The Guardian style guide Introduction



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The Guardian style guide
Introduction
A | B | C | D | E | F | G | H | I | J | K | L | M | N | O | P | Q | R | S | T | U | V | W | X | Y | Z




Saying it in style

"The most valuable of all talents is that of never using two words when one will do"

Thomas Jefferson

The Guardian style guide is edited by David Marsh and Nikki Marshall


The word and pdf versions of the Guardian style guide are regularly updated so return often to www.guardian.co.uk/styleguide/ for the latest additions.
Last updated: July 2004
Email: style.guide@guardian.co.uk



(Collins English Dictionary- Millennium Edition) to which you should refer for for guidance on anything that does not appear in the style guide


Neither pedantic nor wild …

an introduction by Michael McNay

The Guardian has always been a newspaper for writers, and so a newspaper for readers. All the other skills, copy editing, design, typography, illustration, photography, are there to enhance the writing and to make it more accessible, to make the paper a more desirable journal to read - though illustration and photography each has its separate justification as well.

It should not be necessary to add that Guardian writers and subeditors should all be interested in the language, in its proper use and its development, and that regular trips to books as wide-ranging as Gower's The Complete Plain Words, Partridge's Usage and Abusage, Orwell's brilliant short essay Politics and the English Language, Fowler's Modern English Usage, or Kingsley Amis's The King's English, are useful in sharpening professional tools as well as for entertainment.
One says it should not be necessary, but it is very obvious all round the Guardian office that uncomfortably many people involved in producing and shaping text for the paper rely more on the casual question, "What's the style for x?" and the casual answer, "I think it's probably y." Journalists who are not sufficiently interested in house style to check the house style guide are not on the face of it very likely to be much interested in style at all.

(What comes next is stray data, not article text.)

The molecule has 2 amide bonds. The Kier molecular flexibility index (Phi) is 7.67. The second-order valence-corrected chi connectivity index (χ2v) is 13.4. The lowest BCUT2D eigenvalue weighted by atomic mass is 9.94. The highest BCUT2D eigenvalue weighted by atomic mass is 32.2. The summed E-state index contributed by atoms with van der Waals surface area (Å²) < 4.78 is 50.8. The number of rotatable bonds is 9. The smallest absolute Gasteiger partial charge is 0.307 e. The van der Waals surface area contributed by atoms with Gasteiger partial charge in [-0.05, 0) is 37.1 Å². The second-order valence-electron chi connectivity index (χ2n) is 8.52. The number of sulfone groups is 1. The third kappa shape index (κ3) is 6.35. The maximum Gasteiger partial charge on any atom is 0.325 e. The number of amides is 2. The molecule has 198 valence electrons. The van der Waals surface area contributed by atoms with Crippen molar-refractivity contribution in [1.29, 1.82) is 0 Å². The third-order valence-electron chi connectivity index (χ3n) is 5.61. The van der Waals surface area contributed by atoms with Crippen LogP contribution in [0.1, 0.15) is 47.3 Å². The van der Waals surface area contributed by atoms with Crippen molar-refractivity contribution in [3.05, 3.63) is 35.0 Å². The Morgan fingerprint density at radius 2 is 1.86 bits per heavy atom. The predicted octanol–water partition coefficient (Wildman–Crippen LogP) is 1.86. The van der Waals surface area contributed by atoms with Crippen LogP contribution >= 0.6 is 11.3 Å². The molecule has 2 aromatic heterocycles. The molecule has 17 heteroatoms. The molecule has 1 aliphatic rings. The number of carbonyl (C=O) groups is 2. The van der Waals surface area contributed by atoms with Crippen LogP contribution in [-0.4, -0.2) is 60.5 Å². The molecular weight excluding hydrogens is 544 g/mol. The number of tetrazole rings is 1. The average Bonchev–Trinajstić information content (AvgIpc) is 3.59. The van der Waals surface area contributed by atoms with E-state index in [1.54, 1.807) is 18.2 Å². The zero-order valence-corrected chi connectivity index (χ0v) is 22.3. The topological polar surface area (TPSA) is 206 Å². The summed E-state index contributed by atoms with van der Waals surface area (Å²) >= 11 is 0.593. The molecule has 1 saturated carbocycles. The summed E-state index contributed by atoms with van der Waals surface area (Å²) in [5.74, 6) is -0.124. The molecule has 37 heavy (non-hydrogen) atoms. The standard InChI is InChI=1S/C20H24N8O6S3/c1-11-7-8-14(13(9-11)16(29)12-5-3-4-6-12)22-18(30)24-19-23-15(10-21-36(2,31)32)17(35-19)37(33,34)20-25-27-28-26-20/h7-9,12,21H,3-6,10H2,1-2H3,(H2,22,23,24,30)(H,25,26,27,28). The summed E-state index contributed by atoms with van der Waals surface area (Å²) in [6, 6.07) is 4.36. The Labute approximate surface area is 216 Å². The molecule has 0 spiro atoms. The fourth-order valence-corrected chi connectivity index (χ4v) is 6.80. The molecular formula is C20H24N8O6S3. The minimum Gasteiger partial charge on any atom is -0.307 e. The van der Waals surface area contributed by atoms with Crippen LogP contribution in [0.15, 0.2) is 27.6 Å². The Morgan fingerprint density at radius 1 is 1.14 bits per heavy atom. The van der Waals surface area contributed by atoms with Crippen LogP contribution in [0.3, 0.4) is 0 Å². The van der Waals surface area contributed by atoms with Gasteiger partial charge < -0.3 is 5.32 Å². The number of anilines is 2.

But our approach to style in its broadest sense is, if anything, more important now than before, first because other newspapers, which may always have had good writing in specialist areas, have caught up fast across a whole range of news and features; second because the Guardian itself employs so many staff on freelance shifts or short contracts who arrive here with no particular idea of what makes this paper different from others, and even staff journalists who are never inducted into what values the Guardian holds particularly close; third, though more obscurely, because of the arrival of the internet: this style guide itself is the first to be published on the world wide web. That makes it accessible in seconds; it cannot get lost or suffer having coffee spilt on it. But though there is no reason in itself why new publishing methods should change the language for the worse, the example of radio and television shows that it can: at the top end, the best correspondents file spoken reports that could grace this newspaper; at the broad base, reporters speak a form of unlovely but infectious journalese destined only for the rubbish bin.

House style is the means by which a newspaper seeks to ensure that where there are permissible variants in spellings, the use of acronyms and so forth, a unified approach to these matters is adopted to help in disseminating a sense of rationality and authority in the use of language. What it does not mean is imposing a unified writing style on the newspaper. Many of the reporters, columnists, critics and at least one former editor who once ran a highly idiosyncratic gossip column and who have enlivened the pages of the Guardian and helped to build its international reputation could hardly have done so had they been edited from the beginning into a homogenous house style. A subeditor can do no worse disservice to the text before him and thus to the writer, the reader, and the newspaper, than to impose his or her own preferences for words, for the shape of sentences and how they link, for a pedantic insistence on grammar in all cases as it used to be taught in school; in the process destroying nuances and possibly even the flow of a piece. And I write this as a career copy and layout editor with the best part of 40 years' service on the Guardian and who regards the skills involved in copy editing not just as desirable but essential.